Late one night, my husband and I decided that we were going to go over and get into the apartment. We did. He went upstairs to check out what the “mess” looked like so that I did not have to. There was blood in the bathroom and in the bathtub. Blood on the bedroom carpet which was where he paramedics had to try to revive him after pulling him from the bathroom. The paramedics left all of the medical waste strewn about the room. My husband cleaned up the entire mess, except for the blood in the carpet so that no one else had to see it.
After that, we grabbed a box and just started grabbing any paperwork etc that might be of use to his daughter. We grabbed his phone, his keys, his driver’s licence. Everything into the box, and then we went over to the hotel to meet with his daughter as well as his brother. They were very grateful that we took on those tasks, and asked if we could go back over there and that moment, and bring them, so that they could go through things and see all that was left. We all went, and we sat in the apartment talking quietly.
The next few days were a mess of calls and paperwork and moving truckloads of items out of the apartment. A few days later his family left town, and my husband and I dealt with the remains of his apartment. It took days and days. Honestly, we never really finished. We left a lot behind. Like my mother’s old kitchen table that he used in his kitchen.
His mother wanted there to be a service for him in Phoenix, AZ, where his family lived. His daughter worked with his family preparing all of this. Phoenix in the summer is brutal. He was cremated, and it was our job to drive the ashes out to the service. Between the time of the cremation and the drive out to the service, the ashes remained in their box in a cabinet in our kitchen.
There was some trickery involved here. He had had a number of places that he wanted his ashes scattered. His very Catholic mother would not want any of that. His daughter had the ashes divided one urn that would be buried at the service (we had to act as if all of his ashes were in that urn as to not upset his mother.) There were then several smaller urns that were to be brought to the various places he had wished for the ashes to be scattered. And then there was jewelry made that contained some of the ashes that were given to the three children as well as me. We were given one of the urns, a small silver urn with blue designs on it. We were to scatter those ashes in Flagstaff, AZ on our drive back to New Mexico. He wanted some of the ashes scattered there. His daughter had the remainder of the ashes. Hopefully they all went to his favorite places.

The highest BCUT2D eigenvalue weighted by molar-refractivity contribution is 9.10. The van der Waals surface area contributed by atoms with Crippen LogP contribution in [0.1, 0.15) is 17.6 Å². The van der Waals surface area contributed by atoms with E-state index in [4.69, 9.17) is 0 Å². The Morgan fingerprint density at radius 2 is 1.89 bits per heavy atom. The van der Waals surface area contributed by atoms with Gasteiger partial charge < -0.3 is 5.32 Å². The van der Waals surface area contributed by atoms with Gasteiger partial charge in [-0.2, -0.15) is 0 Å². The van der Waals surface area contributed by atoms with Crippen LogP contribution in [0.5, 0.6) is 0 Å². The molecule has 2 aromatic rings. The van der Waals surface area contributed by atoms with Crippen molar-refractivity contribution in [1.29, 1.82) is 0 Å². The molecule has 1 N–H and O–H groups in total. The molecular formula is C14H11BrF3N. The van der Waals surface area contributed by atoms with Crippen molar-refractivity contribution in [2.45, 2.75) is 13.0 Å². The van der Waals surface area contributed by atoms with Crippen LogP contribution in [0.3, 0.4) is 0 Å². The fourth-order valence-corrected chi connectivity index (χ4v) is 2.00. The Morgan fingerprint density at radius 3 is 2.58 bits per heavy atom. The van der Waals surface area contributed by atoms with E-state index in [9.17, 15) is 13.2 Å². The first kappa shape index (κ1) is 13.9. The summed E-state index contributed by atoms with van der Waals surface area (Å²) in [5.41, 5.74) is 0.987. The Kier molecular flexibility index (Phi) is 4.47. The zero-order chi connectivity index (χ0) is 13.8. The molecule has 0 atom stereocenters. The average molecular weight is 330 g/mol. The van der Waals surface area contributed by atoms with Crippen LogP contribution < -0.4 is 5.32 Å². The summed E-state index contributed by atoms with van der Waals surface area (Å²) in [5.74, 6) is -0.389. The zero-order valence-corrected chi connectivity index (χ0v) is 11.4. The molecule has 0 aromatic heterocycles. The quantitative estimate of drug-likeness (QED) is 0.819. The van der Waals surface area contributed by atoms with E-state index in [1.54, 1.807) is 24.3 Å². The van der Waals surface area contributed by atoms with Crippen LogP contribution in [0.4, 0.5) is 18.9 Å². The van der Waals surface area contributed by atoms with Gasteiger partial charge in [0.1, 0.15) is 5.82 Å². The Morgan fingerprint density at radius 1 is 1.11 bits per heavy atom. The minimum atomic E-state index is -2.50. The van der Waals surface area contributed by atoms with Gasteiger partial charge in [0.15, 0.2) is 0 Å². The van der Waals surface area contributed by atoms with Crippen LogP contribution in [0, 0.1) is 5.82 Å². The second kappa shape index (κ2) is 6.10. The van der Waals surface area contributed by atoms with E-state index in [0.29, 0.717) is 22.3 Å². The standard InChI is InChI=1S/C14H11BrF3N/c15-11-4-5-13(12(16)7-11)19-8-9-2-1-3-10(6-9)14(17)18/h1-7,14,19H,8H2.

The morning of his service, everyone met in the hotel to have breakfast together before heading to the church. Just as I sat down to breakfast, my phone rang. It was my sister. I excused myself from the table and went to a quiet place to take the call. She was calling to tell me that my dad was just put on hospice. I can’t say that it was a total surprise, but it was like the hits just kept coming.
We then attended the service and the repast and tried to celebrate his life the best that we could. Later that night we were to all meet up at the hotel and have drinks and talk and put an end to all of our time together before returning home. The next morning we started the long drive back to New Mexico, with the urn and our mission to scatter the ashes in Flagstaff.
When we arrived in Flagstaff, we looked around to find a beautiful spot somewhere in nature. When we found what we thought was a good spot, we parked the car and hiked over to it. The kids did not want to be the ones to scatter the ashes, so I had to. We walked all through the woods looking for different spots to gradually spread the ashes and I sprayed them out from the urn. I had never actually seen human remains from cremation before, it kind of freaked me out that there were little bits of bone. I remembered that after my mother had died we all had an odd conversation in regard to what the crematorium did with the titanium rod that was inside my mother from a surgery years prior. We wondered if they collected such things and sold them, as titanium is rather valuable.
We were very quiet as we walked back to the car from the pine forest where we scattered the ashes. We all got into the car, and as we drove away through the woods making our way back to the highway my husband suddenly turned on this song:
It made us all start laughing and smiling. I think that Gary would have appreciated that.
When we returned to Albuquerque that urn made its way to the kitchen counter where it stayed throughout the next nine months until we moved to Santa Fe where it now rests on the window sill next to the spider webs and an old steam grate from the old Washington D.C apartment that my husband grew up in.
Just over three weeks later, on Wednesday, September 7, 2016, I received the phone call that my father died. A few days later, off again to another funeral. This one to be one of the saddest that I ever attended, but I will save that story for another time.